The study presented in this poster evaluates local media coverage of results from a New Zealand collaborative research project into the genetic basis for inherited stomach cancer. The story received extensive local and international coverage in March 1998, following a media release from the Health Research Council of New Zealand, which funded the two groups independently.

The HRC release focused on the partnership between the Maori whanau (extended family) and the University of Otago scientists, which was initiated by the whanau. The release also stressed the worldleading nature of the genetic discovery and identified the funders. A Nature news release provided another written story source, focusing on the identification of the familial stomach cancer gene in a forthcoming journal issue. The local print media coverage presented the project partners very differently from the HRC release.The scientists were described as active and dominant, compared to the whanau who were largelypresented as passive victims.

Our analysis juxtaposed the words used to describe each group. For example, the scientists identify mutations, carry out a genetic linkage analysis, develop a genetic blood test, present the findings and bring new hope to sufferers. Incontrast, the family co-researchers are plagued, struck down, afflicted and have suffered for generations. The few active roles ascribed to the whanau are weak compared to those assigned to the scientists. The whanau faced the problem, approached the scientists, with a ”cry for help”,compiled the whakapapa (genealogy) and offered key assistance. Only one newspaper described the whanau as directing the project.

The broadcast media coverage assigned the whanau a more active role, but as junior partners. Maori broadcast media offered alternative constructions of the research partners.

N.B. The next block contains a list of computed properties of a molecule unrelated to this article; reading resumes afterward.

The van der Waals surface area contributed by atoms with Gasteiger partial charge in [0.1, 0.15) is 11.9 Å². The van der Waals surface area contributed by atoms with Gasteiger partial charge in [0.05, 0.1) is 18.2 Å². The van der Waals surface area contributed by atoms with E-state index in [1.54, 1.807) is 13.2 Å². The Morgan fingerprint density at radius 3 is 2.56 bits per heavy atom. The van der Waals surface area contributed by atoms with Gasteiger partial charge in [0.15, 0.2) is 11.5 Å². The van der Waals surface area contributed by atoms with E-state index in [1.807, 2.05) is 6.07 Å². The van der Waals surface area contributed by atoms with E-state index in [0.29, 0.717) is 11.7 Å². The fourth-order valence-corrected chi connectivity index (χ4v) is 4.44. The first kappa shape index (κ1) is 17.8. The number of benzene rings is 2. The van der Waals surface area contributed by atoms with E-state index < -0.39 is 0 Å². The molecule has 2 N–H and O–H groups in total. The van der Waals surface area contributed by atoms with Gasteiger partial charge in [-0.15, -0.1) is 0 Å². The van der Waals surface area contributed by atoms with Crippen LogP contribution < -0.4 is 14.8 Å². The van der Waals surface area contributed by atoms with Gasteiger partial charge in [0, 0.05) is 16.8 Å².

Strategies enabling collaborating research groups to be portrayed as active partners could include -Stressing the active leadership role of the indigenous group in the news release.

Background briefings for journalists from key media stressing this role.

Media training for both research teams.

Providing the indigenous team with advice from working indigenous journalists.

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Public Communication of Science and Technology

 

Media coverage of a collaboration between indigenous and genetics researchers:A case study

Jenny Rankine   Health Research Council of New Zealand

The study presented in this poster evaluates local media coverage of results from a New Zealand collaborative research project into the genetic basis for inherited stomach cancer. The story received extensive local and international coverage in March 1998, following a media release from the Health Research Council of New Zealand, which funded the two groups independently.

The HRC release focused on the partnership between the Maori whanau (extended family) and the University of Otago scientists, which was initiated by the whanau. The release also stressed the worldleading nature of the genetic discovery and identified the funders. A Nature news release provided another written story source, focusing on the identification of the familial stomach cancer gene in a forthcoming journal issue. The local print media coverage presented the project partners very differently from the HRC release.The scientists were described as active and dominant, compared to the whanau who were largelypresented as passive victims.

Our analysis juxtaposed the words used to describe each group. For example, the scientists identify mutations, carry out a genetic linkage analysis, develop a genetic blood test, present the findings and bring new hope to sufferers. Incontrast, the family co-researchers are plagued, struck down, afflicted and have suffered for generations. The few active roles ascribed to the whanau are weak compared to those assigned to the scientists. The whanau faced the problem, approached the scientists, with a ”cry for help”,compiled the whakapapa (genealogy) and offered key assistance. Only one newspaper described the whanau as directing the project.

The broadcast media coverage assigned the whanau a more active role, but as junior partners. Maori broadcast media offered alternative constructions of the research partners.

Strategies enabling collaborating research groups to be portrayed as active partners could include -Stressing the active leadership role of the indigenous group in the news release.

Background briefings for journalists from key media stressing this role.

Media training for both research teams.

Providing the indigenous team with advice from working indigenous journalists.

A copy of the full paper has not yet been submitted.

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